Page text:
In our life time, we suffer from various physical, mental, emotional and psychological injuries. The process of becoming a normal person, turning to Jesus Christ and experiencing his extravagant love, mercy and forgiveness, is like a course of rehabilitation which consists of pushing and pulling. Saints too had their twistedness and stoniness because they were human with their weaknesses and sins but they were very courageous to change their lives through ‘self denial’ and said ‘yes’ to the spirit and voice of God.
In the Gospel of John 18:36, Jesus openly declared, “My kingdom is not of this world.” Henceforth, His purpose was not to enjoy Himself or become a popular, miracle performer. But, He came to lay down His life as a sacrifice for sin, as a ransom for many. St. Louis Guanella would call his excruciating suffering “God’s providence” and an opportunity to obtain an extraordinary grace. Therefore, problems and hardships we have to deal with are tools in God’s hands for making us holy. The saints purified and accepted their brokenness and failures and showed their willingness to submit to God’s will. As Pope Francis says, “The Church is a vineyard of the Lord, the fertile Mother, who is not afraid to roll up her sleeves to pour oil and wine on people’s wounds; this is the Church: One, Holy, Catholic, Apostolic and composed of sinners in need of God’s infinite mercy.”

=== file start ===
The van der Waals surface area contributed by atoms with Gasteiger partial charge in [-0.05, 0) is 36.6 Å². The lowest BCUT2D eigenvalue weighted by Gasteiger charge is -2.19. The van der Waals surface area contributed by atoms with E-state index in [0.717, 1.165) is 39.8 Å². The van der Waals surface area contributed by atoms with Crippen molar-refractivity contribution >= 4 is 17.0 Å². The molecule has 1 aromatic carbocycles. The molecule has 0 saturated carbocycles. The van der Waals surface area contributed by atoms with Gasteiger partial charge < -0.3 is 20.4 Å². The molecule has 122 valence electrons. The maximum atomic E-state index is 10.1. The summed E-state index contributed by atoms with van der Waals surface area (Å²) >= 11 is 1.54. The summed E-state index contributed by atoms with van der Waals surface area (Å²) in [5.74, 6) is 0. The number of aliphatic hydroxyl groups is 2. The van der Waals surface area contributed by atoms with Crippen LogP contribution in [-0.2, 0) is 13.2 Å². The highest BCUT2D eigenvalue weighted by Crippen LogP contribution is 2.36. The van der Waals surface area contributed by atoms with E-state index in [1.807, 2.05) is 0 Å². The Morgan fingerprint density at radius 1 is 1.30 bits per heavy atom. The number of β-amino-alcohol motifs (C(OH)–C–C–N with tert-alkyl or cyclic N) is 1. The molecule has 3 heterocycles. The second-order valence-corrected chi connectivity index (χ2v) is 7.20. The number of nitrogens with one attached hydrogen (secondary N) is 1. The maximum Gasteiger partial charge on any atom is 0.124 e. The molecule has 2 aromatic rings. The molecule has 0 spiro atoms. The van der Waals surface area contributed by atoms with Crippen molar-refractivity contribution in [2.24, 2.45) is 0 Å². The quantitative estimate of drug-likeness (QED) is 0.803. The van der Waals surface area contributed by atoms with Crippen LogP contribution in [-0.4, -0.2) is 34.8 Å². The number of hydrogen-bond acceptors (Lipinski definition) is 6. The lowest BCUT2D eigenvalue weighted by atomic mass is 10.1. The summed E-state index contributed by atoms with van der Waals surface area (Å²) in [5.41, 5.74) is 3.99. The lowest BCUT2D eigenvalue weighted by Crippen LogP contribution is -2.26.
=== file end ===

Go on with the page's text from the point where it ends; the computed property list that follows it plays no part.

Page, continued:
Holiness or becoming holy does not involve serious study, God is not a topic to study, to make an analysis of, but a person to encounter and embrace. Matthew 5:48 states, “Be perfect, therefore, as your heavenly Father is perfect.”